6.Drill vertical holes at the markings on the board such that the guides do not overlap the circle. Make sure that these holes are a snug fit when you insert the guide. This is best done with a drill press rather than a hand drill.
7.Repeat the drilling for the other circle(s) spacing the holes around the circumference.
This guide design was chosen because it allows for both ring fins, and the more conventional flat fins.
1.The release mechanism is consists of a garden hose fitting attached to an air hose. We have used a brass fitting because it was of reasonable quality and had a smooth pullback action. Be careful when using cheaper plastic fittings as these may not seal as well and may prematurely release the rocket at higher pressures.
2.Attach an angle bracket vertically to the center of the base. This should be long enough to enable a rocket to sit on top and still have enough clearance for the fins.
3.Attach a length of garden hose to the garden hose fitting, and then attach the air hose directly to the garden hose. Use of hose clamps and adapters is encouraged. The air hose attachment method will depend on what you have available and what your air supply has as its output. Try to keep the number of transitions to a minium in order to minimise potential sources of air leaks. We used a quick release adapter at the base to make it easier to pack up and transport.
4.It is a good idea to put a non-return valve in line with the air hose to prevent water from going back into the air supply. We built a custom non-return valve into the hose fitting, but others have used bicycle tyre valves or other forms of valves. If you cannot get your hands on a valve, it should be possible to just create a loop in the air hose whose apex is above the the rocket's fill waterline. Kind of the S-bend principle of a toilet (where the air is pumped in from the sewer end). I highly suggest you don't use a toilet as your non-return valve.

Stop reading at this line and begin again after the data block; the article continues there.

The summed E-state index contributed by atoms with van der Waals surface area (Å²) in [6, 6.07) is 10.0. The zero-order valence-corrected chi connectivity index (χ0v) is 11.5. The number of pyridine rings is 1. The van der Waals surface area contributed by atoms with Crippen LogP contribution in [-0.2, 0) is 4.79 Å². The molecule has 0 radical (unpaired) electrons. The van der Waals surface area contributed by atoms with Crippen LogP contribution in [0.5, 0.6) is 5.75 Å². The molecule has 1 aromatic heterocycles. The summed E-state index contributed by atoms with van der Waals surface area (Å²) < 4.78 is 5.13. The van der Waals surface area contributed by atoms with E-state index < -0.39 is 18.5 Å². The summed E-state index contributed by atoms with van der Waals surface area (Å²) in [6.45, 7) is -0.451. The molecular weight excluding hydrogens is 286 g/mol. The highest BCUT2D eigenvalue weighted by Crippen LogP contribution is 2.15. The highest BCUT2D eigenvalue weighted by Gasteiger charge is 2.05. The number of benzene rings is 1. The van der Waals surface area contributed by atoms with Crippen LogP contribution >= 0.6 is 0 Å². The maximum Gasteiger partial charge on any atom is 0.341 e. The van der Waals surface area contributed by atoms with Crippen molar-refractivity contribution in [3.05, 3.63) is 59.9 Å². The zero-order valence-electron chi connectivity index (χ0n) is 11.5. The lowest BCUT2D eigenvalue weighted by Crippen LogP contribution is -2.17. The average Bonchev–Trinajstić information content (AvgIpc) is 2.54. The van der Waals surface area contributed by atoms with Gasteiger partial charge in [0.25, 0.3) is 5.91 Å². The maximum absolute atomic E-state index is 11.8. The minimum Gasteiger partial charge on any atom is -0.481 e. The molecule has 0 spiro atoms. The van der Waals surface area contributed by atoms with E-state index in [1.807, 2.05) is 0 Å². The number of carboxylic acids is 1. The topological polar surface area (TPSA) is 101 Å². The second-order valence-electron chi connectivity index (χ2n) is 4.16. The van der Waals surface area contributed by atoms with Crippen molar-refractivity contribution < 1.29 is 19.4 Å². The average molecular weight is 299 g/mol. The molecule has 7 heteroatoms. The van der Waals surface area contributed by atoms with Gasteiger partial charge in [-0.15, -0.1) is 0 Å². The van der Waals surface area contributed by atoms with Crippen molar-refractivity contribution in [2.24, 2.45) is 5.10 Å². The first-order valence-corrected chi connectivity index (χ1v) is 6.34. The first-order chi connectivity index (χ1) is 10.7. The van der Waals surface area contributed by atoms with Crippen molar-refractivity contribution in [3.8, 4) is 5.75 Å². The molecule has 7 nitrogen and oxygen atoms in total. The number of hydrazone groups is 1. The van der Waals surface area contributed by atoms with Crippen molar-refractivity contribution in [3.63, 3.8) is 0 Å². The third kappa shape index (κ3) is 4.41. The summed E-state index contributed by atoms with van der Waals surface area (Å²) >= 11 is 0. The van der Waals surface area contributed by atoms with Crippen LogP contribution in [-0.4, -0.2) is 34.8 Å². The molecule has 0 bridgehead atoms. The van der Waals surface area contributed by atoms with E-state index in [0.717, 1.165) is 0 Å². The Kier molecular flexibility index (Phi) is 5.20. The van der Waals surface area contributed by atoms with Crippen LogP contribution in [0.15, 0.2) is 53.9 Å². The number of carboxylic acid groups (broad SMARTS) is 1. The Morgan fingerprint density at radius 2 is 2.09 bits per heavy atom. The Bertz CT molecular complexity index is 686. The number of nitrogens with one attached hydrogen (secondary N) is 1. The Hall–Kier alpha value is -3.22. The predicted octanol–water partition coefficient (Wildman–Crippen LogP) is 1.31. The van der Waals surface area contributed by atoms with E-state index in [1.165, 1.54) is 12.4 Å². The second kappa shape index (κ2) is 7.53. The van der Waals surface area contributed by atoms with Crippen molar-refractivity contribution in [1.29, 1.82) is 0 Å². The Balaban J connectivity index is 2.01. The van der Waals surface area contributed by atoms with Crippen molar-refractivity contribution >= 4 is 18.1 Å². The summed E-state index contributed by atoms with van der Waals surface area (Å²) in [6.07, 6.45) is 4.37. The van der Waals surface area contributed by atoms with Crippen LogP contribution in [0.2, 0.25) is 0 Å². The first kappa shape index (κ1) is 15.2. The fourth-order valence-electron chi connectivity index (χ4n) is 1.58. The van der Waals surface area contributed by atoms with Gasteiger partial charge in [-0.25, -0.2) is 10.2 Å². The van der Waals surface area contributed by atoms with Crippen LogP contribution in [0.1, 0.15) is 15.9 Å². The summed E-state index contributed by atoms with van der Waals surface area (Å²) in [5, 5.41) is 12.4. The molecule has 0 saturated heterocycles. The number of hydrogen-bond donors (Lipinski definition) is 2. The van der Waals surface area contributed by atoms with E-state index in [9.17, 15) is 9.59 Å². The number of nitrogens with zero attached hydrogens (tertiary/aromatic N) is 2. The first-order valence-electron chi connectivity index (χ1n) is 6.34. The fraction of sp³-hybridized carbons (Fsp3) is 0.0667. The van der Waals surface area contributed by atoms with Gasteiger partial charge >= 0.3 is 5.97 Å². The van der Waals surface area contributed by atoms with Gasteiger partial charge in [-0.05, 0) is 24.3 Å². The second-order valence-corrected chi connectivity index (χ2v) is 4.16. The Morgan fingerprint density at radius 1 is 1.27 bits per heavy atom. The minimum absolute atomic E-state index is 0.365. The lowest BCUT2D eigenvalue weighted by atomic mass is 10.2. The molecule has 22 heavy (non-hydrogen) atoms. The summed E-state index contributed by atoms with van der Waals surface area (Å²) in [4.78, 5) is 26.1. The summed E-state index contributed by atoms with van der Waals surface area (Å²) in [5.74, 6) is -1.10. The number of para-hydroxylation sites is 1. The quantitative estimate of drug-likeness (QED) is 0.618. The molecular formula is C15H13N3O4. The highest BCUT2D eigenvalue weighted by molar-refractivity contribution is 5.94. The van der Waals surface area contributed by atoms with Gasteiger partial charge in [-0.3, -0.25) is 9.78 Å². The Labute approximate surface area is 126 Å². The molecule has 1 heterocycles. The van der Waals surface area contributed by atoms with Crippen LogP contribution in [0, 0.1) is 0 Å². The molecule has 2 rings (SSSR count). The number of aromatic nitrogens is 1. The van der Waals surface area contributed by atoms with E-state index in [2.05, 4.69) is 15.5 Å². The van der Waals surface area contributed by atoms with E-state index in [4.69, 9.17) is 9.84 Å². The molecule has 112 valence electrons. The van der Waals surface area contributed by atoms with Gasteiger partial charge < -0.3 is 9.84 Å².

5.Attach the hose and/or the base of the hose fitting securely to the vertical angle bracket using hose clamps, or cable ties. Ensure that the centerline of the hose fitting is inline with the centerline of the concentric circles on the base.
6.Using another hose clamp attach either side of a piece of string to the movable part of the hose fitting. To this string attach a long piece of string that will be your launch string. Create a hole in the bottom of the vertical angle bracket to feed the release string through. If the edges are too rough you could set up a pulley system as we have done, to stop the string being cut. The idea is to turn the horizontal pulling action into a vertical one to pull down the hose fitting.
7.You can hammer in a couple of nails in the base board that will allow you to wrap the string around for tangle free transportation.
8.We painted the board with water proof paint to help stop the wood from absorbing too much ... you guessed it ...water.
Your choice of air supply will depend on what you have available and are comfortable using. A bicycle pump is cheap and easy to use, but requires a lot of work. A car foot pump is easier but still requires a bit of work.
We prefer to use a small 12V compressor intended for filling car tyres. Ours goes up to around 120psi. We use a small 12V 7.5Ah sealed lead-acid (SLA) battery to power the compressor. Both are easy to transport and a battery charge will last you all day. The typical fill time for a small 2L rocket is around 40seconds - 1 min.
For higher pressures you can use more expensive compressors, but for really high pressures you can use a SCUBA tank with an adjustable regulator. We prefer to use a SCUBA tank on the larger rockets, but it is a little cumbersome to carry around.
Many different designs for launchers are available on the internet so make use of your favourite search engine.
Step 7: Enjoy.....
Note this idea is not mine.
If you want better instruction visite this website.
and this is their home page
Warning any injures is not my reponsible and not aircommandrocket reponsible.Note I have build this rocket and it is superb..you can upgrade your rocket in the Construction-advance in the website or go to http://home.people.net.au/~aircommand/construction_2.htm